Ten staff at care facility suspended pending investigation

Stewarts Care says external investigation team is examining abuse allegations

The HSE said its head of operations of disability services, Marion Meany, has been in discussion with Stewarts regarding the concerns raised “and has been fully briefed as to their action plan”.

The HSE said its head of operations of disability services, Marion Meany, has been in discussion with Stewarts regarding the concerns raised “and has been fully briefed as to their action plan”.

Tue, Dec 10, 2013, 01:00

Ten staff members at a care facility for people with intellectual disabilities have been suspended pending an investigation into allegations over the standard of care provided to residents.

Students who were on placement at the Stewarts Care organisation in Dublin have made a series of allegations relating to neglectful or abusive practices in relation to the way services were provided to clients by nurses and care staff.

In response to queries from The Irish Times, a spokesman for Stewarts Care Ltd confirmed that allegations had been made and it was working with the Health Information and Quality Authority (Hiqa) to address the issues. In addition, an external investigation team has been established to examine the allegations.

Informed sources say the abusive incidents alleged to have occurred include shower doors not being closed while individuals were being showered, clients being locked out of their bungalows and individuals being spoken of as if they were not present.

Paddy Connolly, chief executive of Inclusion Ireland – the umbrella group for people with intellectual disabilities – said the allegations and number of staff suspended raised disturbing questions.

“We’re very concerned about these allegations which must be very upsetting for family members, who don’t know what is going on,” he said.

“The number of people suspended speaks of the wider culture of these organisations and poses questions about whether these are systemic issues.”

It is understood the incidents highlighted by the students occurred at the end of last year and in the early part of 2013. Some parents of young people with intellectual disabilities have also been told by Stewarts about the allegations which have been made.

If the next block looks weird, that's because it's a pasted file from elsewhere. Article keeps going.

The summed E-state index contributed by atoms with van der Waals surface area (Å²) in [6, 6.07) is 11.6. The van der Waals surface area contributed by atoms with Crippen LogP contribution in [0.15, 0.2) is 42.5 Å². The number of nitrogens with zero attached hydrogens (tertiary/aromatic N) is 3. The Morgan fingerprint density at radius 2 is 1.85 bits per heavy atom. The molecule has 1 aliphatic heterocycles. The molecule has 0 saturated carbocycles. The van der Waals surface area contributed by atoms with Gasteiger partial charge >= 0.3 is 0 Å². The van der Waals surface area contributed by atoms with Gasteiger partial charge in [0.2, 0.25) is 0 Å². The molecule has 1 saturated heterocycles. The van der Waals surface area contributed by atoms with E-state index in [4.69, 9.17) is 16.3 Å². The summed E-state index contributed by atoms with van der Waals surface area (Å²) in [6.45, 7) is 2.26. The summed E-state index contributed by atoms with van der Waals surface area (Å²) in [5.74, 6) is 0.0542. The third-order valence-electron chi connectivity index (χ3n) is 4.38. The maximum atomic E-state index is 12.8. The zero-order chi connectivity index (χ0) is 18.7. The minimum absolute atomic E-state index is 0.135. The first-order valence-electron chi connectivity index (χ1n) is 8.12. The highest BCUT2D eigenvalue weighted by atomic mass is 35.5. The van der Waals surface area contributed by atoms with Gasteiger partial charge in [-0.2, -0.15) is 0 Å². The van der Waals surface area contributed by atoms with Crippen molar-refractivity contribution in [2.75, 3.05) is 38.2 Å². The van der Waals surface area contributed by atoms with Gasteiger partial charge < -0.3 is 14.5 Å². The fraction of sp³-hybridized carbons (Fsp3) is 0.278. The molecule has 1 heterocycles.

Stewarts, which developed out of Stewarts Hospital in Palmerstown, Dublin provides extensive on-site and community-based services for clients. The organisation supports more than 300 residents, and provides services for some 600 clients including children and adult day attenders. It also offers a full range of pre-school services for two- to five-year-old children with a developmental delay.

It is understood concerns were raised by a number of students from Trinity College Dublin who had been on placement in its intellectual disability services. They claimed that some of the situations they witnessed could constitute abuse.

The HSE said its head of operations of disability services, Marion Meany, has been in discussion with Stewarts regarding the concerns raised “and has been fully briefed as to their action plan”.

The allegations have come at a time when residential centres for more than 9,000 adults and children with disabilities are being subject to independent inspections for the first time.

Since November, Hiqa is responsible for monitoring care standards in some 1,300 residential accommodation centres, mostly operated by the voluntary sector.

Until recently these units were not subject to State inspections or care regulations, despite evidence which shows that people with learning disabilities face a much higher risk of abuse or mistreatment than the general population.

The introduction of independent inspections follows pressure from groups such as Inclusion Ireland, which have been calling for care safeguards for almost 20 years.